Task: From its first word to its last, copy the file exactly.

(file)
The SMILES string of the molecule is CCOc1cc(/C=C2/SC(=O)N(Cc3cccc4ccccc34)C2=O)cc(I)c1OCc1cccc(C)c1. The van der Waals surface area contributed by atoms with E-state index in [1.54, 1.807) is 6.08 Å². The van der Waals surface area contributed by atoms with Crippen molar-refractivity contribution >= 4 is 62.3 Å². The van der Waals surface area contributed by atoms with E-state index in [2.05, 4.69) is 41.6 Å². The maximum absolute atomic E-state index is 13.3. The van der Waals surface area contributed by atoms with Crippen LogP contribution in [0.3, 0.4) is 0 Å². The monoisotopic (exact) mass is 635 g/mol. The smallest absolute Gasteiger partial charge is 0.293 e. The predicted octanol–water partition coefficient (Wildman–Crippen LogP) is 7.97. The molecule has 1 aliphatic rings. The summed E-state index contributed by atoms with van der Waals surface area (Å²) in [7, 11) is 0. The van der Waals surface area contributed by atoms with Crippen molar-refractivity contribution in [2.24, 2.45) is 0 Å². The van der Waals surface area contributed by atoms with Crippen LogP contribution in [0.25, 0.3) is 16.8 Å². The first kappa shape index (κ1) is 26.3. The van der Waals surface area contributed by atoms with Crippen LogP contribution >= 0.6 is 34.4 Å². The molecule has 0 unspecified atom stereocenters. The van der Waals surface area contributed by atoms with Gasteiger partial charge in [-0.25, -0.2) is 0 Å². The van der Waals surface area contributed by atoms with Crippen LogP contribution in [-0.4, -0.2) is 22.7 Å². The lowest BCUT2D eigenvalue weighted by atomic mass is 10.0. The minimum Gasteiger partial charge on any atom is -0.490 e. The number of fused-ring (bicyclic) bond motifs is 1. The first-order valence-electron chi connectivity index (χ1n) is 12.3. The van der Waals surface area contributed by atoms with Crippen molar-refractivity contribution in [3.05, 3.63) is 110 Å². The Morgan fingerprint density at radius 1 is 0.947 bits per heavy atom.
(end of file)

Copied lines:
The SMILES string of the molecule is CCOc1cc(/C=C2/SC(=O)N(Cc3cccc4ccccc34)C2=O)cc(I)c1OCc1cccc(C)c1. The van der Waals surface area contributed by atoms with E-state index in [1.54, 1.807) is 6.08 Å². The van der Waals surface area contributed by atoms with Crippen molar-refractivity contribution >= 4 is 62.3 Å². The van der Waals surface area contributed by atoms with E-state index in [2.05, 4.69) is 41.6 Å². The maximum absolute atomic E-state index is 13.3. The van der Waals surface area contributed by atoms with Crippen LogP contribution in [0.3, 0.4) is 0 Å². The monoisotopic (exact) mass is 635 g/mol. The smallest absolute Gasteiger partial charge is 0.293 e. The predicted octanol–water partition coefficient (Wildman–Crippen LogP) is 7.97. The molecule has 1 aliphatic rings. The summed E-state index contributed by atoms with van der Waals surface area (Å²) in [7, 11) is 0. The van der Waals surface area contributed by atoms with Crippen molar-refractivity contribution in [2.24, 2.45) is 0 Å². The van der Waals surface area contributed by atoms with Crippen LogP contribution in [0.25, 0.3) is 16.8 Å². The first kappa shape index (κ1) is 26.3. The van der Waals surface area contributed by atoms with Crippen LogP contribution >= 0.6 is 34.4 Å². The molecule has 0 unspecified atom stereocenters. The van der Waals surface area contributed by atoms with Gasteiger partial charge in [-0.25, -0.2) is 0 Å². The van der Waals surface area contributed by atoms with Crippen LogP contribution in [-0.4, -0.2) is 22.7 Å². The lowest BCUT2D eigenvalue weighted by atomic mass is 10.0. The minimum Gasteiger partial charge on any atom is -0.490 e. The number of fused-ring (bicyclic) bond motifs is 1. The first-order valence-electron chi connectivity index (χ1n) is 12.3. The van der Waals surface area contributed by atoms with Crippen molar-refractivity contribution in [3.05, 3.63) is 110 Å². The Morgan fingerprint density at radius 1 is 0.947 bits per heavy atom.